It has come to my attention that 'passive' and 'active' social media are terms that are, in fact, already defined. I'm leaving this post as it is, because I don't want to majorly rewrite it.
Every so often, I remember I have a blog. Whenever I do, I always think, "I should write a new post", but typically, I don't have anything to say when I remember. Now I do.
This leads me to right now. I've always toyed with the idea of trying to stop using Twitter for a time, because it does nothing but weigh down my mental health. Unfortunately, social media addiction is a very real thing and I have been unable to escape the beak of the light-blue bird. So why is this?
Well, first off, it's very easy to just...pick it up and 'mindlessly' consume. I don't think I've ever actively said, "I want to check my Twitter account". I always just naturally drift towards the app icon on my homescreen. This usually esrves as a decent distraction from whatever I may be doing at that time, like waiting for a bus. However, I never end up actually "enjoying" my time .It feels very "pseudo-social", if that's a word - I talk into the void, and sometimes the void talks back, but I never feel like I'm making a direct impact on anyone, and it's never memorable enough for me to remember any Twitter 'experiences'.
Twitter falls into what I would call "passive" social media - much like Discord or Messenger or Snapchat, it doesn't wait for you. It's always at your throat. It's always calling for your attention, calling for you to check the latest tweets - who knows, maybe you're missing out on some hot new trend. Compared to "active" social media, passive social media is media that can always get ahold of you, whether you're paying too much attention or not. Passive social media is a distraction - active social media is an intention, when you mean to log in and spend your time on that specific task.
So what makes Twitter worse than others?
Remember what I said about talking "into the void"? Well, keeping in mind that Twitter is a passive platform - you're never truly "offline", just "not in the app" - it's also a platform that breeds a community larger than itself. Imagine subreddits, or message boards, but without the actual distinction that either of those platforms bring. This means, at large, there are "community figures" - big names with a large audience or a lot of staying power, or influence on those in the community. This isn't inherently a bad thing - in many groups, these people can be a positive role model for fandom insiders and outsiders alike. However, on Twitter dot com, you end up with what many affectionately refer to as "cancel culture" - oh my god, the drama.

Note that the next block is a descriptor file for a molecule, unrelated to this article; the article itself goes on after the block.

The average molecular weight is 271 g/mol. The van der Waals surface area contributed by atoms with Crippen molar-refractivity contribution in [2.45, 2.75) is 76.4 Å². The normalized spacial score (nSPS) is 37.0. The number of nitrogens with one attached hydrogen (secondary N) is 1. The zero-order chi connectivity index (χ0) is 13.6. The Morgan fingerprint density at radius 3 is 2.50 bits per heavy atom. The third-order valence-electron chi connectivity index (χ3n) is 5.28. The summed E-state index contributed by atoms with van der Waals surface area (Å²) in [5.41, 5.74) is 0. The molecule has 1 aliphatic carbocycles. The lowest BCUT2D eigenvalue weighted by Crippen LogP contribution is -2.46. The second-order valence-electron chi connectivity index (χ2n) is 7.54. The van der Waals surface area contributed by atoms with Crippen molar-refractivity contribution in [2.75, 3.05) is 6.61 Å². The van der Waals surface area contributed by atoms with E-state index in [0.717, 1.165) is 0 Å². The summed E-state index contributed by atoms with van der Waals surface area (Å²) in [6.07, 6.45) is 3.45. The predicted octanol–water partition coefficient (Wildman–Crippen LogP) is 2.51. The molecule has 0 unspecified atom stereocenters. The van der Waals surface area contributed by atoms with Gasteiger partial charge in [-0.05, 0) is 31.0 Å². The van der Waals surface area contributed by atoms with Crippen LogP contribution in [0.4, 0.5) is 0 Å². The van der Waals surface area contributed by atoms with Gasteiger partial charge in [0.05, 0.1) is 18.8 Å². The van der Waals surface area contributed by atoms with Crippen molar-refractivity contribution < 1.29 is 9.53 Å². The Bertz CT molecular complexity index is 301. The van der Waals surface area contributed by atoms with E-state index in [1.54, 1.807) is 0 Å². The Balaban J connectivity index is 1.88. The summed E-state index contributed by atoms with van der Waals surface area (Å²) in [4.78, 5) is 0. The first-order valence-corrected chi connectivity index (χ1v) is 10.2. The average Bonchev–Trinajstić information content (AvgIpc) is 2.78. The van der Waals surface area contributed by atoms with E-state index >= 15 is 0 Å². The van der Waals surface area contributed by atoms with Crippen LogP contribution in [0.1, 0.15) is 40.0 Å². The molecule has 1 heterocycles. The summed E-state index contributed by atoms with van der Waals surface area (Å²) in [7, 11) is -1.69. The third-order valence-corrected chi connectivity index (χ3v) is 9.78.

On a brief tangent, I think it's worth noting there are some "good" forms of passive social media - Discord, for instance, I find doesn't take up much energy, because I'm usually only talking to a specific friend or group of people. If someone needs me, or wants to show me something, I'll know - and I won't have to 'search' for it, or wait for it to show up. Discord is a healthy example of "good" passive social media, because while it can call for my attention, I never particularly feel like it's calling for "too much" of my attention. I open it when I want or when friends want to get ahold of me, but it's always much more direct than the "general airspace" of Twitter.
So, fandom Twitter, on the other hand, is very much a city that never sleeps - it's always fairly busy, and it's not very direct at all. Whereas on platforms like Discord I may talk to, say, five people in a day, on Twitter I will see hundreds of display names fly across my screen in that same twenty-four hours. This means that any conversation you hold tends to feel much less...weighted, than a conversation with a friend directly. On top of this, this plays into the "community figures" I mentioned earlier; sometimes a specific user can have a lot of influence, positive or negative, and when a user makes a stir of any kind, no one will shut up about it. This means that typically, if you want to escape from a specific situation or just don't want to hear about it...uh, tough shit, I guess.
Without going into specifics, this is the main reason I've decided to take a few days break from Twitter. I'd like to see if my mental state improves greatly without it. In the meantime, I've fallen in love with SpaceHey, a clone(?) of early MySpace. If you're reading this on my website, visit me over on SpaceHey, and if you're reading this on SpaceHey...shoot me a message! I'd love to say hello!
Social media can be toxic, especially with how aggressively-engineered it is to keep you hooked in. Try and take a break from it every now and then to help keep the mind fresh.
That's all I have to say for now. In the meantime, please remember to take care of yourselves. See you in the next post!